By Zoe Christopher
Office Manager & Resource Liaison, Breast Cancer Action
As the Resource Liaison at Breast Cancer Action, I field a lot of calls, letters and emails — activity that ramps up every time we distribute emails to our members, calls to action, or posts on social media. Whenever our focus is on fixing our country’s broken chemical regulations, we receive a lot of kudos and enthusiastic support – our members expect us to continue to bring attention to an issue that is deeply connected to the breast cancer epidemic.
Chemical policy reform is in the Senate spotlight right now and BCAction has set forth six standards we feel must be met by any acceptable chemical policy bill that gets approved by Congress. We want strong, serious, and meaningful regulation – that actually protects the public health as well as the planet.
At least, that’s my thinking.
Let me focus on two of BCAction’s six standards for chemical reform and why I think they are essential to how we, as a nation, re-think our priorities:
1) The burden of proof for chemical safety must be placed squarely on the shoulders of industry to prove their products are safe, rather than on the EPA to prove they are toxic.
2) A strong chemical safety bill must require that products are proven safe before they enter the marketplace – rather than after they are already in our homes and our bodies.
These are not unreasonable – unless prioritizing profits over the public’s health is your business as usual.
In response to our recent e-alert urging our members to contact their Senators to demand strong chemical regulation reform, I received a message from a person identifying himself as a chemist who runs a small start-up. He stated that “Small start-up…companies who do chemical research simply don’t have the equipment, manpower, resources or money to do their own pre-market toxicity testing, hence the EPA.”
He continued, “One sure way to put a damper on research to develop new therapeutics for cancer…is to require excessive in-house testing for chemical companies with less than 10 employees before any public exposure, hence, the FDA.” He points out that, “I can taste the polymer additives leaching from plastic milk jugs…but that being said, I have to come down on the side of freedom to do chemical research and create new products free from the early-stage heavy hand of government regulation…”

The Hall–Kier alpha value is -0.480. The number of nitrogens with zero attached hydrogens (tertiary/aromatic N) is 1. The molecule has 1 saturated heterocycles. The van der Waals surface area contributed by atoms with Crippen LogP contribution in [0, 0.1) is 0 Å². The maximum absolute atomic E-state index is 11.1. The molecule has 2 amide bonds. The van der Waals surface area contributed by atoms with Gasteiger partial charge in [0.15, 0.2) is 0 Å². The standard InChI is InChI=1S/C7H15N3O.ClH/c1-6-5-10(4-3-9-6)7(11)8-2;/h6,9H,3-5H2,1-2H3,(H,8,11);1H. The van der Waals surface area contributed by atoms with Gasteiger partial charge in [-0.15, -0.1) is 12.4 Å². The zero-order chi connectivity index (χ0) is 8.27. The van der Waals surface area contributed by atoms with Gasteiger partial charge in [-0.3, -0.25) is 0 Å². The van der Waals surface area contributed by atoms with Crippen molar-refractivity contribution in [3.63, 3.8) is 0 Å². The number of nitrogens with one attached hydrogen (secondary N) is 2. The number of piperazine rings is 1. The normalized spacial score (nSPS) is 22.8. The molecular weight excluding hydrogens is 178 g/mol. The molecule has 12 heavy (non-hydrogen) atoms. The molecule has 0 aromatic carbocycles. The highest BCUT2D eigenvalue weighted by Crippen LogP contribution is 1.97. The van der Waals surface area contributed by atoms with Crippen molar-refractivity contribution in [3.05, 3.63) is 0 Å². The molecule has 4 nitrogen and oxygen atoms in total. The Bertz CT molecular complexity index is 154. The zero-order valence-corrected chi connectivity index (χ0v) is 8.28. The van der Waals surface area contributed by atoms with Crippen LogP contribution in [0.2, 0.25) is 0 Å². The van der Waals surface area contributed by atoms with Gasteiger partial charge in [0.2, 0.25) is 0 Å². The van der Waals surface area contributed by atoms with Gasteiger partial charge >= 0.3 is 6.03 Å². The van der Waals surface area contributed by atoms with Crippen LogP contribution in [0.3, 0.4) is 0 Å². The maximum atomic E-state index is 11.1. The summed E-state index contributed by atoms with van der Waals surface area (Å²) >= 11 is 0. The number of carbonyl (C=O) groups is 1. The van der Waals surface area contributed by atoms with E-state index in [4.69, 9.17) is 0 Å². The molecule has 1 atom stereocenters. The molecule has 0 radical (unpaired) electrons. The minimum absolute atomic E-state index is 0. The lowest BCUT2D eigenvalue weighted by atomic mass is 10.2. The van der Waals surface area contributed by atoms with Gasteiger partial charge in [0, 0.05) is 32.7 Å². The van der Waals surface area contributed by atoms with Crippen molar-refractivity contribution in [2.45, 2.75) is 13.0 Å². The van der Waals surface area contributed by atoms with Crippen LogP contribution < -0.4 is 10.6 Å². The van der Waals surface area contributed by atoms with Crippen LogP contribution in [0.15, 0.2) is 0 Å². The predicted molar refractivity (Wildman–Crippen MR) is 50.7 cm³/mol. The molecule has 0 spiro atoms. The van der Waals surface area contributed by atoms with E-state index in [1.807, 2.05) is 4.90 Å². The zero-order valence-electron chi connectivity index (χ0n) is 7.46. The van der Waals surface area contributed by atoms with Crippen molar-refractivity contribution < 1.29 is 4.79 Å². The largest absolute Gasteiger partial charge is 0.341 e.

Hmmm – so what I’m hearing is that the freedom to pursue profits overrides serious concern for the public’s health?
Does this chemist know that as a regulatory agency, the EPA is not engaged in research and development, the challenges of which rest with the industry, and include meeting all mandates that will ensure public safety? The EPA is charged with ascertaining the validity of that R&D.
As I re-read this gentleman’s response, I experienced a deep and nearly hopeless sadness. I had to ask myself, “How did we get here? How is it that our institutionalized systems allow us to condone the poisoning of our people and our planet for the sake of “new products,” “growth,” “successful” start-ups, faster-growing crops (with questionable links to real food), or “better” drugs that have serious side-effects for those who can afford them?” If I were to call for a revamping of capitalism, I will be thought mad – but I do wonder.
When did we sell off our right to live in an environment in which we aren’t continually bombarded with toxins for which no one is accountable? When did assaults on public health become business as usual?
No, Sir, with all due respect, I cannot prioritize the success of your small business start-up over the public health. We will not continue to suffer the blowback from your drive for marketplace profits. Yes, there are many gaps in chemical and testing design, but the costs of effective testing are part of the price you pay to enter that arena. These burdens and complexities do not warrant the use of the general public as guinea pigs.
At the core of our broken system is an unholy disregard for human safety and well-being, a system rooted in the maximizing of financial gain at any cost. It’s rampaging capitalism and it has to be fixed.
Earlier this month, some of the jurors that convicted Fabrice Tourre, a minor player in Goldman Sachs’ mortgage securities fraud, lamented that his conviction would do nothing to change the profits-before-people culture at the core of the company, a culture they felt powerless to effect.
Earlier this week, New York Times correspondent Elizabeth Rosenthal, investigating the outrageous cost of joint replacement in this country compared to the same procedure in other medically-advanced countries, noted that the endless layers of profits that are now so common in any procedure make system reform within the current paradigm impossible.
Our lack of strong chemical regulation is creating illness and diseases for which many people cannot afford treatment. Big Pharma gets bigger and becomes more powerful as it brings to market ever-more-expensive treatments for those who can still afford them. Greed and profiteering underlie our cultural concept of “progress” while our systems become more inhumane.
We have a chance to turn the tide. By demanding the strongest chemical policy reform possible, we send the message that it’s time for a paradigm shift – away from business as usual and toward systems that not only support but also benefit our health, our communities, our global environment. Together our voices can be heard – it’s not too late.